"Midwives are practitioners of their own right"
During a five-day workshop in Zimbabwe with the Zimbabwean Midwives Association (ZIMCOM) and the Midwives Association of South Sudan, ICM discussed approaches on respectful maternity care and unintended pregnancies. On the first day, the director for community nursing and midwifery from South Sudan, Ms Chuwa, talked about the history of the country and the challenges midwives face under such circumstances. A few years ago, there were only 19 midwives in the country, now there are 13 schools for midwifery. However, after the independence the council for medical personel was not re-established. The scope of practice is defined by the schools and also includes Family Planning.
Zimbabwe has seen similar challenges but has been able to work through them. They now have a fully functioning and independent council, which ensures that midwives can only work when they are registered. ZIMCOM has adapted the ICM Definition of a Midwife and has a one year training for midwives. The scope of practice includes many methods of Family Planning practices, even vasectonomy. In fact, Zimbabwe has one of the highest rates of family planning coverage in Africa, along with 70% of women receiving all four antenatal care visits.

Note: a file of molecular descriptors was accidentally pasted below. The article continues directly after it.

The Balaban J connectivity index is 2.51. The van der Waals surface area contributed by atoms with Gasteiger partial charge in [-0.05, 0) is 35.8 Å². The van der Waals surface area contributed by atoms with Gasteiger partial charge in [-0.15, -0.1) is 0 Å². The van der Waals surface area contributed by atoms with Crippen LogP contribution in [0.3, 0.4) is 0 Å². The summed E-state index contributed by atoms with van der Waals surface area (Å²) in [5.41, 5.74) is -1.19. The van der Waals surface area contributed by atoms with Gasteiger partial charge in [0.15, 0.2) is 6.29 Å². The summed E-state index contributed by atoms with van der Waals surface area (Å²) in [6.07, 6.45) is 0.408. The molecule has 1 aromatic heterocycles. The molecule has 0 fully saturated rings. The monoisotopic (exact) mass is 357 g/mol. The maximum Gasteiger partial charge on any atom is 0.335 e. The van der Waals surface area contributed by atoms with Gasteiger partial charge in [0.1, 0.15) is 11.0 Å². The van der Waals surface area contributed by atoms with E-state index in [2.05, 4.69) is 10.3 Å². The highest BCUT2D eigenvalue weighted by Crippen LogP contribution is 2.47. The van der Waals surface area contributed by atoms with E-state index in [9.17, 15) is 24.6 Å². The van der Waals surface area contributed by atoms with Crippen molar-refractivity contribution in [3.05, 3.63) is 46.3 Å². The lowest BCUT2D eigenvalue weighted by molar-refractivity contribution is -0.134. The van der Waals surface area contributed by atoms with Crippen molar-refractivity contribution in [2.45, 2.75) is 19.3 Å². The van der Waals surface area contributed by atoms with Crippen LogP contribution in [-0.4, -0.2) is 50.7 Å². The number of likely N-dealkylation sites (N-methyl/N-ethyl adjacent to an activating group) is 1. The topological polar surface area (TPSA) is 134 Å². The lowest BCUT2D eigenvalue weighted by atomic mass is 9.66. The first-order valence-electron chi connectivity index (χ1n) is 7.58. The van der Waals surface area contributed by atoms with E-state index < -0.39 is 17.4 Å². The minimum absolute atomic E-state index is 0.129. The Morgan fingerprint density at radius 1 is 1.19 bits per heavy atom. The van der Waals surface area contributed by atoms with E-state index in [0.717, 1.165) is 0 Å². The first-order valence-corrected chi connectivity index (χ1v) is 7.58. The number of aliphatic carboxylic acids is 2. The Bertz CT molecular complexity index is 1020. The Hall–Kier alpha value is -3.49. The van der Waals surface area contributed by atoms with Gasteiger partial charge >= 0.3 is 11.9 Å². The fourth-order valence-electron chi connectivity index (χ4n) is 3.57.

Deputy Director Reproductive Health in Zimbabwe, Margaret Nyandoro, said in her speech: "midwives should learn that they are practitioners of their own rights".
On the second day, Mande Limbu from the White Ribbon Alliance for Safe Motherhood (WRA) gave a presentation about the importance of advocating. She pointed out that WRA is connecting community members and policy makers to make the voices of the community heard. The participants discussed the need for midwives to be recognized in the system because if they don’t exist then how can you advocate for them. A useful tool for advocacy is this video here.